- The Washington Times - Friday, May 29, 2009

It’s no accident that the iconic, block-print image of Pittsburgh mayoral candidate Harmond Wilks (an assured Walter Coppage) in Studio Theatre’s punchy production of “Radio Golf” bears a striking resemblance to the omnipresent Barack Obama presidential posters. “Radio Golf,” the final installment in August Wilson’s 10-play cycle depicting black life throughout the 20th century and completed just before his death in 2005, takes place in 1997 — long before Mr. Obama’s ascent to the presidency. In it, protagonist Wilks aspires to become Pittsburgh’s first black mayor, and his ambitions clash with an America still steeped in racism both subtle and institutionalized.

You can’t help but wonder what kind of play Mr. Wilson would have written had he lived to see the dreams of black Americans realized in the election of President Obama. You could assume it would be exultant, a further flowering of the loose style and euphoric humor seen in “Radio Golf,” rendered with a sincerity by director Ron Himes at Studio Theatre that does not completely capture the play’s dynamism — save for a ground-shaking performance by Frederick Strother as a griot in a crumbling community.

This is not Mr. Wilson’s finest play, but it could be his flat-out funniest. His pervasive themes of oppression and the importance of remembering history are powerfully present, as is the fertile verbiage, but this time couched in comedy.

That doesn’t mean “Golf” lacks powerhouse moments. Mr. Wilson’s characters decry injustice and chronic mistreatment with guttural force. Everything from Oprah and gentrification to minority business breaks and the idolatry of black athletes comes under fire. How different is expensive bling from slave chains? the playwright asks. Is playing golf just another way American blacks try to gain acceptance into the white man’s world?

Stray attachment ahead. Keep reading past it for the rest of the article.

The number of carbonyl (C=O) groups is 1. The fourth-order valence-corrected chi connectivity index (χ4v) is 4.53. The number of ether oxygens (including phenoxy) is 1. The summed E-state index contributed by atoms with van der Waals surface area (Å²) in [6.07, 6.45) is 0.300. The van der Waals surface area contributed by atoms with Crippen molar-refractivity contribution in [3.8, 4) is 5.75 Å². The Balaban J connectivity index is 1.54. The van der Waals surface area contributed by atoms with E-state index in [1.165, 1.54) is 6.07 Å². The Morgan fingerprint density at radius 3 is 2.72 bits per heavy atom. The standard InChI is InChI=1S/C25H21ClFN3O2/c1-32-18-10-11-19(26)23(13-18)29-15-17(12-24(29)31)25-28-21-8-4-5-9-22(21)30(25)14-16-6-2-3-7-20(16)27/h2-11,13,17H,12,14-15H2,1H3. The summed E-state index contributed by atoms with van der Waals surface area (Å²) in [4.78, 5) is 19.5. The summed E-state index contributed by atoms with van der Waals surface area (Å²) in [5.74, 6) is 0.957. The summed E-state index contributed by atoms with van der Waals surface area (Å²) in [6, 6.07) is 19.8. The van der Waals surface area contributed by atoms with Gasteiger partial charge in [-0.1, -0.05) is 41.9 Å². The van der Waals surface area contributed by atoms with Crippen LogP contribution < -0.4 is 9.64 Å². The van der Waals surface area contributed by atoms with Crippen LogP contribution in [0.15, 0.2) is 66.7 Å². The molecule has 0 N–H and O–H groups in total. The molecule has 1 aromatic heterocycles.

“Golf” takes place in Pittsburgh’s Hill District — the setting of many of Mr. Wilson’s plays — and depicts wealthy, upper-class black people striving to become richer and more powerful.

Wilks’ wife, Mame (Deidra LaWan Starnes) is poised to become the governor’s press secretary. His social-climbing friend and business partner, Roosevelt Hicks (Kim Sullivan) wants to be a radio magnate as well as head honcho for their urban-redevelopment project — a concept that would raze much of the Hill District to make way for Whole Foods, Starbucks and Barnes & Noble.

Nothing seems to stand in their way, except that one of the houses slated for demolition is 1839 Wylie Ave. — which fans of Mr. Wilson’s plays will remember as the home of Aunt Ester, the neighborhood healer who was as old as slavery. Elder Joe Barlow (Mr. Strother) and itinerant construction worker Sterling (Erik Kilpatrick) are resolute that the house be saved. The laconic, truth-speaking Barlow becomes the conduit for Wilks between the painful past and the go-getter future.

Studio’s “Golf” provides a steady flame rather than the comic, angry cackle you desire. This laid-back approach emphasizes Mr. Wilson’s parting message of hope that black Americans will navigate the 21st century carrying their history and their stories with them as they face a world of limitless possibilities.


WHAT: “Radio Golf” by August Wilson

WHERE: Studio Theatre, 1501 14th St. NW

WHEN: 8 p.m. Wednesdays through Saturdays, 2 p.m. Saturdays and Sundays, 7 p.m. Sundays. Through June 28.

TICKETS: $34 to $61

PHONE: 202/332-3300

WEB SITE: www.studiotheatre.org


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